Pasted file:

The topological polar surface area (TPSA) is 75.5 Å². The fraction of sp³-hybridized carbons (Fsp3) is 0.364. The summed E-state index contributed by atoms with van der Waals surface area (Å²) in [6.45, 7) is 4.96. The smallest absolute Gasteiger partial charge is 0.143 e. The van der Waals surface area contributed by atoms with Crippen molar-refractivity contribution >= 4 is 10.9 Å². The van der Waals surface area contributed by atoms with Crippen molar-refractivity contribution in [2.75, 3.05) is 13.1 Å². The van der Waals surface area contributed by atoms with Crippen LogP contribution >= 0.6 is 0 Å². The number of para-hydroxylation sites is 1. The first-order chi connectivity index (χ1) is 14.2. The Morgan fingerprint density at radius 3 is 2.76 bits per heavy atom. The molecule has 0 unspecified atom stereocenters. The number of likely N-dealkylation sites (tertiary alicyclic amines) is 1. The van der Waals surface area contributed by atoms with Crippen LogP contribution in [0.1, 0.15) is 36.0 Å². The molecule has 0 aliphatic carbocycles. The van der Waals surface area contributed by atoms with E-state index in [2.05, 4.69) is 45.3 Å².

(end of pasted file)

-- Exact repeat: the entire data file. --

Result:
The topological polar surface area (TPSA) is 75.5 Å². The fraction of sp³-hybridized carbons (Fsp3) is 0.364. The summed E-state index contributed by atoms with van der Waals surface area (Å²) in [6.45, 7) is 4.96. The smallest absolute Gasteiger partial charge is 0.143 e. The van der Waals surface area contributed by atoms with Crippen molar-refractivity contribution >= 4 is 10.9 Å². The van der Waals surface area contributed by atoms with Crippen molar-refractivity contribution in [2.75, 3.05) is 13.1 Å². The van der Waals surface area contributed by atoms with Crippen LogP contribution >= 0.6 is 0 Å². The number of para-hydroxylation sites is 1. The first-order chi connectivity index (χ1) is 14.2. The Morgan fingerprint density at radius 3 is 2.76 bits per heavy atom. The molecule has 0 unspecified atom stereocenters. The number of likely N-dealkylation sites (tertiary alicyclic amines) is 1. The van der Waals surface area contributed by atoms with Crippen LogP contribution in [0.1, 0.15) is 36.0 Å². The molecule has 0 aliphatic carbocycles. The van der Waals surface area contributed by atoms with E-state index in [2.05, 4.69) is 45.3 Å².